Guidos Fresh Marketplace has Seville oranges, so it’s marmelade season. I stopped in the other day and got some for the first time in years, and on Tuesday I cooked them while I transcribed an interview about modern dancers who move like saplings. The jam gelled beautifully too.
Seville oranges only come in mid-winter. They’re tart and thick on peel. These days only exist for making tangy golden-orange jam. And I’m lucky they’re here — or anywhere.
Not everyone wants an orange as sharp as a lemon. The Scotsman tells me that Seville only grows bitter oranges now for the marmalade market, 15,000 tons of them. Orange trees line the city streets there the way we had elm trees once.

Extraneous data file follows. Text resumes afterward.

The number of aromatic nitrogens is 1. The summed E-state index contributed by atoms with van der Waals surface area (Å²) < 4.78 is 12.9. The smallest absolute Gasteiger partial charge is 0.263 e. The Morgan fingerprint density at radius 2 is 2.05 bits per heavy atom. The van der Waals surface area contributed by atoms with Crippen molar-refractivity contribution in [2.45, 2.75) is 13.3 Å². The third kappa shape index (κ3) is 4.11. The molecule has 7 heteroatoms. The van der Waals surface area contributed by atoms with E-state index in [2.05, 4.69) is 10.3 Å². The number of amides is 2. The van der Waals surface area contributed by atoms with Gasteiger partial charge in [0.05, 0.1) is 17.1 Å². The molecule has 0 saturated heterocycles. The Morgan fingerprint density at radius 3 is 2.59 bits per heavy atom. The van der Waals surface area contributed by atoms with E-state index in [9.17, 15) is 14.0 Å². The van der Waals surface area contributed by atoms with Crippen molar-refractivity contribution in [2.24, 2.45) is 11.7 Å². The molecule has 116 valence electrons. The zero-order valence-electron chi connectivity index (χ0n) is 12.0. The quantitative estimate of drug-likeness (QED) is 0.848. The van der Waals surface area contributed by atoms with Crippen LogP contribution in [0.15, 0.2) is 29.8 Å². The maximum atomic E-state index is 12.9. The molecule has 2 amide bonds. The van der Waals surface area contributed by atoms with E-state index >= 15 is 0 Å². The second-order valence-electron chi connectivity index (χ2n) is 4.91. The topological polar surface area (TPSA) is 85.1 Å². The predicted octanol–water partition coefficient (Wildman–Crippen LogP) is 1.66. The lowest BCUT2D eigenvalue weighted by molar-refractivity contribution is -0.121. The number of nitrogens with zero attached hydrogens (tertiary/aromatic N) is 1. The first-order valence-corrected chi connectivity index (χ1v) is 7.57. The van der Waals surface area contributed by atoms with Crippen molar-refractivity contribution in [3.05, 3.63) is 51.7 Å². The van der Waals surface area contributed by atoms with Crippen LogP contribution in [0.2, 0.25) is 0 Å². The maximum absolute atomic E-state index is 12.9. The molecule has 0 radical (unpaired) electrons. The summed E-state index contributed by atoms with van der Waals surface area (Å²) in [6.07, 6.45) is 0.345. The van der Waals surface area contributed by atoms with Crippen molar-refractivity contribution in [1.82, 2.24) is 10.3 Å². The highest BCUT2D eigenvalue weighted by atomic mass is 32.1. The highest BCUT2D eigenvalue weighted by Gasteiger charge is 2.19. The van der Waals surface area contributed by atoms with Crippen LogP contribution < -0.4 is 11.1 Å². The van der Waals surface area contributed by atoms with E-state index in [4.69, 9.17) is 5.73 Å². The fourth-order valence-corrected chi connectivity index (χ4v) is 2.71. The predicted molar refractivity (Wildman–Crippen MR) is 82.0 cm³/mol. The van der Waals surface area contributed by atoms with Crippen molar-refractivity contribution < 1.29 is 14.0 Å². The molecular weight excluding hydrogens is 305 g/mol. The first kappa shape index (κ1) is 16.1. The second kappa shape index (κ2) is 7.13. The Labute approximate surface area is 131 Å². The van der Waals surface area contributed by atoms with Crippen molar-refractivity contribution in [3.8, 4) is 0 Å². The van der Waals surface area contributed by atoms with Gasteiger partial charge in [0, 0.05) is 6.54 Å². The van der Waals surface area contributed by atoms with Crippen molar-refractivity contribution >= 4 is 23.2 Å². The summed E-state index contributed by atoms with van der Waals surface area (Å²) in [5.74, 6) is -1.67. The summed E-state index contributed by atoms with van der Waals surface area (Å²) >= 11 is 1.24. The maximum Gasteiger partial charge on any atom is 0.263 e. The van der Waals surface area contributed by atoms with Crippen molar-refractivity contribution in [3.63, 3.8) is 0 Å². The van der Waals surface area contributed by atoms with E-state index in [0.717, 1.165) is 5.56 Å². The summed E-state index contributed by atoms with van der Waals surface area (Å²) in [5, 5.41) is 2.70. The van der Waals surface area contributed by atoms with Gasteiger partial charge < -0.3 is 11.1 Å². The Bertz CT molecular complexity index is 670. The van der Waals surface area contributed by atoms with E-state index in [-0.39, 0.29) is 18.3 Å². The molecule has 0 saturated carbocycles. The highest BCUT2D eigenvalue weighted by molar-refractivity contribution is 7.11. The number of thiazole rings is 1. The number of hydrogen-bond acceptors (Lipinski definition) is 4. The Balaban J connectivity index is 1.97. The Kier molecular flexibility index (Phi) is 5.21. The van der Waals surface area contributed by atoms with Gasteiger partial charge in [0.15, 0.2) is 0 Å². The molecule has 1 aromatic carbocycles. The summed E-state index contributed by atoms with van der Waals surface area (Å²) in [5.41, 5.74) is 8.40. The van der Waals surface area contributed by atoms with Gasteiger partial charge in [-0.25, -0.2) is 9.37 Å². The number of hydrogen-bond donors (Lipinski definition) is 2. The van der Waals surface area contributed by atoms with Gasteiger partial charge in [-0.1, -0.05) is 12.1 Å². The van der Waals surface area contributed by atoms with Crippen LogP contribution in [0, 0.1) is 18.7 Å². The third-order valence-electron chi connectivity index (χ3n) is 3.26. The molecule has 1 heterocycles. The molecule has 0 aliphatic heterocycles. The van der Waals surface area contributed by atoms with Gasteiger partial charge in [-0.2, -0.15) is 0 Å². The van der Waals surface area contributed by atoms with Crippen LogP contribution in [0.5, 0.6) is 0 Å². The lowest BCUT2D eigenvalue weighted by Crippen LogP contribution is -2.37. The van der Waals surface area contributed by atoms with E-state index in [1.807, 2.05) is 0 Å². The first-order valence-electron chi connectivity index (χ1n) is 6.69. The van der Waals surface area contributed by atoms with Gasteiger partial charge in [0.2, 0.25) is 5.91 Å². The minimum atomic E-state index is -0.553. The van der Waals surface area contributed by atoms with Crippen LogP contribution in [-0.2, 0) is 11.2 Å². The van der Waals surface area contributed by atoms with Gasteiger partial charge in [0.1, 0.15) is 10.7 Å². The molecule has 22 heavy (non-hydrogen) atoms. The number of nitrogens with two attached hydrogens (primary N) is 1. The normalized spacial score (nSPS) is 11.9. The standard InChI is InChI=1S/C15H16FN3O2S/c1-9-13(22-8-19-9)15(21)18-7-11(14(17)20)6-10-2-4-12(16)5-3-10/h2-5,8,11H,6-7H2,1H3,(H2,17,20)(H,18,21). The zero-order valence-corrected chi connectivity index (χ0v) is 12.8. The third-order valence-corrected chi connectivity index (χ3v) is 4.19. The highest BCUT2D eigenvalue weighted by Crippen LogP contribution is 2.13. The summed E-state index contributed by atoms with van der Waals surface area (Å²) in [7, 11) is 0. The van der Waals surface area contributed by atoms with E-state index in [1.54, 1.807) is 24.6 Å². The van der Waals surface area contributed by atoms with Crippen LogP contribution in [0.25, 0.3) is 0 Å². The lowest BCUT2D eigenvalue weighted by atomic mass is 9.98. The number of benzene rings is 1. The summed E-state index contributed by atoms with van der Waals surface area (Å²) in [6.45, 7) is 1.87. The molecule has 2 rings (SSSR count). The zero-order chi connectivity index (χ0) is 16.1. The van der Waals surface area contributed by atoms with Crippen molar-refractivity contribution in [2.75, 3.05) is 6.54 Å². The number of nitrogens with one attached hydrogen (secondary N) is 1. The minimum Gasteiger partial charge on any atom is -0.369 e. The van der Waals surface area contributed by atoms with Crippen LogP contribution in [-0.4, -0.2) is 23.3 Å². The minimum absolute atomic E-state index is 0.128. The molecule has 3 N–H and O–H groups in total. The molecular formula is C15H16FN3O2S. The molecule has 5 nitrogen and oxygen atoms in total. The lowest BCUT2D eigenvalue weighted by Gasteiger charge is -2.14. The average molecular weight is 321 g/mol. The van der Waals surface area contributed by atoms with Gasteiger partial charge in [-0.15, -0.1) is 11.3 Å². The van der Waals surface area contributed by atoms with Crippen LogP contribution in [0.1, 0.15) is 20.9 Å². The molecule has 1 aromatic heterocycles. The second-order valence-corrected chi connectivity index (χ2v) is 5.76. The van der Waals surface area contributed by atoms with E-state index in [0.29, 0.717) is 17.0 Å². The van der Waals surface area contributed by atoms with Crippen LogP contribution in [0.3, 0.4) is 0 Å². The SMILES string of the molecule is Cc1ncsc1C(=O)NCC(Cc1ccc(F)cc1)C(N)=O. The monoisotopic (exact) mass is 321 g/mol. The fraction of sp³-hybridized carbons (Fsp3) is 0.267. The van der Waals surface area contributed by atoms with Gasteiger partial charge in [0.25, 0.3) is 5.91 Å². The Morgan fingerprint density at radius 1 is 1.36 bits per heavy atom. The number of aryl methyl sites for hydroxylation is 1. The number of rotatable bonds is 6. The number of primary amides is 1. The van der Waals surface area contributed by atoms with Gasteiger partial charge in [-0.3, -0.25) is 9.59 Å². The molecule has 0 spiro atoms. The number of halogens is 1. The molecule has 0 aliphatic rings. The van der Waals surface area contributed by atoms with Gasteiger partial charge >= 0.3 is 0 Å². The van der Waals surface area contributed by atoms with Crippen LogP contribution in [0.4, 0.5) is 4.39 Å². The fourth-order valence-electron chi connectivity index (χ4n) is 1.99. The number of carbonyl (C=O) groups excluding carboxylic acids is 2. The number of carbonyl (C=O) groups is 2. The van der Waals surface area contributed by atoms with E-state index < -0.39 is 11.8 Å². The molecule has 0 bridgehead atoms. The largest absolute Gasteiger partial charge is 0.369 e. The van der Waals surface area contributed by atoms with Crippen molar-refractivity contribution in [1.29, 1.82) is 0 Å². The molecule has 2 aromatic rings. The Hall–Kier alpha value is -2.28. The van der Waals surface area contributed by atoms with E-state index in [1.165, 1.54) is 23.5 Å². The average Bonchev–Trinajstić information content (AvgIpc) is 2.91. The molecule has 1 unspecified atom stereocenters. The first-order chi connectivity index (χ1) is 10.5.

The market is shrinking, I hear. And I’d be sorry to see it go, and not only because homemade marmalade has a kick and a name like nothing else. I imagine those calles, those old streets lined with blossom — the Seville oranges I brought home are soft and bright.
And I remember the one time I walked through Seville in summer with my family. We saw the arches and fine stonework of the alcazar, the trumpet flowers and roses in the gardens, and my brother and sister sketched tiles of 12-pointed stars.
We walked up past the old cigar factory where Carmen worked in the short story that inspired the opera and found a city park where ducks swam in the fountains. Horses drew carriages along wide sand paths lined with its sycamores, and and we stumbled on a round pool where giant green ceramic frogs perch on the rim.
Maybe that’s also why I like making marmelade on a cold day in February. It’s bracing and absurd and beautiful, and it holds onto the sun.